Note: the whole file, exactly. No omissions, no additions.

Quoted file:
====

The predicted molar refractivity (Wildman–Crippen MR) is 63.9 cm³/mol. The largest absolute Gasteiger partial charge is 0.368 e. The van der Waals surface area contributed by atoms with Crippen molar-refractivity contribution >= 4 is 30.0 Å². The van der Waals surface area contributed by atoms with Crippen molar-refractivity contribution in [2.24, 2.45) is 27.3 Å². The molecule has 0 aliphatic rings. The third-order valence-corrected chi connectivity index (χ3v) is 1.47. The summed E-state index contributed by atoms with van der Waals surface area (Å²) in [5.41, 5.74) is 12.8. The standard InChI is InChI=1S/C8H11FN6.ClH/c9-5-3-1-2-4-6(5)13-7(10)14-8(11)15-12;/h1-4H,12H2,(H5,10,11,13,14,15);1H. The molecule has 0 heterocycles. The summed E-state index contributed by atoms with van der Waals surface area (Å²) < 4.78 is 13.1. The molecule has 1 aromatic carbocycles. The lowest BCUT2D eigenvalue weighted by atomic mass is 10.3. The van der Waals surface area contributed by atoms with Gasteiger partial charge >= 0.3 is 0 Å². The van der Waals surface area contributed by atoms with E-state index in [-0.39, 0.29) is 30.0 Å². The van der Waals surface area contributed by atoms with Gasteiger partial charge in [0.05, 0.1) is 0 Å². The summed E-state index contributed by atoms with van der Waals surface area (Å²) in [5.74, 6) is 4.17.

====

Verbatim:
The predicted molar refractivity (Wildman–Crippen MR) is 63.9 cm³/mol. The largest absolute Gasteiger partial charge is 0.368 e. The van der Waals surface area contributed by atoms with Crippen molar-refractivity contribution >= 4 is 30.0 Å². The van der Waals surface area contributed by atoms with Crippen molar-refractivity contribution in [2.24, 2.45) is 27.3 Å². The molecule has 0 aliphatic rings. The third-order valence-corrected chi connectivity index (χ3v) is 1.47. The summed E-state index contributed by atoms with van der Waals surface area (Å²) in [5.41, 5.74) is 12.8. The standard InChI is InChI=1S/C8H11FN6.ClH/c9-5-3-1-2-4-6(5)13-7(10)14-8(11)15-12;/h1-4H,12H2,(H5,10,11,13,14,15);1H. The molecule has 0 heterocycles. The summed E-state index contributed by atoms with van der Waals surface area (Å²) < 4.78 is 13.1. The molecule has 1 aromatic carbocycles. The lowest BCUT2D eigenvalue weighted by atomic mass is 10.3. The van der Waals surface area contributed by atoms with Gasteiger partial charge >= 0.3 is 0 Å². The van der Waals surface area contributed by atoms with E-state index in [-0.39, 0.29) is 30.0 Å². The van der Waals surface area contributed by atoms with Gasteiger partial charge in [0.05, 0.1) is 0 Å². The summed E-state index contributed by atoms with van der Waals surface area (Å²) in [5.74, 6) is 4.17.